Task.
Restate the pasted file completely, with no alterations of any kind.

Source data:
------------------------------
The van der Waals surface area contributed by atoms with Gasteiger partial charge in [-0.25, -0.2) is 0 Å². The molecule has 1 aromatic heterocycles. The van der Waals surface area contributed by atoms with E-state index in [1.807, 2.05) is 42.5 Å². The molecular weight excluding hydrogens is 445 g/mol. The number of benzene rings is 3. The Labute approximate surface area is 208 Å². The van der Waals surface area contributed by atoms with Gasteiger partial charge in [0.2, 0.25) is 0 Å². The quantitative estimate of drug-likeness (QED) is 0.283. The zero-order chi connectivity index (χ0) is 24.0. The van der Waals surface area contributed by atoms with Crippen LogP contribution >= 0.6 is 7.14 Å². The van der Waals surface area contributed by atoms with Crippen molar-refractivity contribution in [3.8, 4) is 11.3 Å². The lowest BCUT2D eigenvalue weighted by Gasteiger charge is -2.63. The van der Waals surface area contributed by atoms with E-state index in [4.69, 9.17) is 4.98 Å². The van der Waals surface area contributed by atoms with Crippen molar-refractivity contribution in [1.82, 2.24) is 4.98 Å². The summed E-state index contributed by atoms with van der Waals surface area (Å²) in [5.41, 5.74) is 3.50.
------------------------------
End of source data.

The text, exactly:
The van der Waals surface area contributed by atoms with Gasteiger partial charge in [-0.25, -0.2) is 0 Å². The molecule has 1 aromatic heterocycles. The van der Waals surface area contributed by atoms with E-state index in [1.807, 2.05) is 42.5 Å². The molecular weight excluding hydrogens is 445 g/mol. The number of benzene rings is 3. The Labute approximate surface area is 208 Å². The van der Waals surface area contributed by atoms with Gasteiger partial charge in [0.2, 0.25) is 0 Å². The quantitative estimate of drug-likeness (QED) is 0.283. The zero-order chi connectivity index (χ0) is 24.0. The van der Waals surface area contributed by atoms with Crippen LogP contribution >= 0.6 is 7.14 Å². The van der Waals surface area contributed by atoms with Crippen molar-refractivity contribution in [3.8, 4) is 11.3 Å². The lowest BCUT2D eigenvalue weighted by Gasteiger charge is -2.63. The van der Waals surface area contributed by atoms with E-state index in [4.69, 9.17) is 4.98 Å². The van der Waals surface area contributed by atoms with Crippen molar-refractivity contribution in [1.82, 2.24) is 4.98 Å². The summed E-state index contributed by atoms with van der Waals surface area (Å²) in [5.41, 5.74) is 3.50.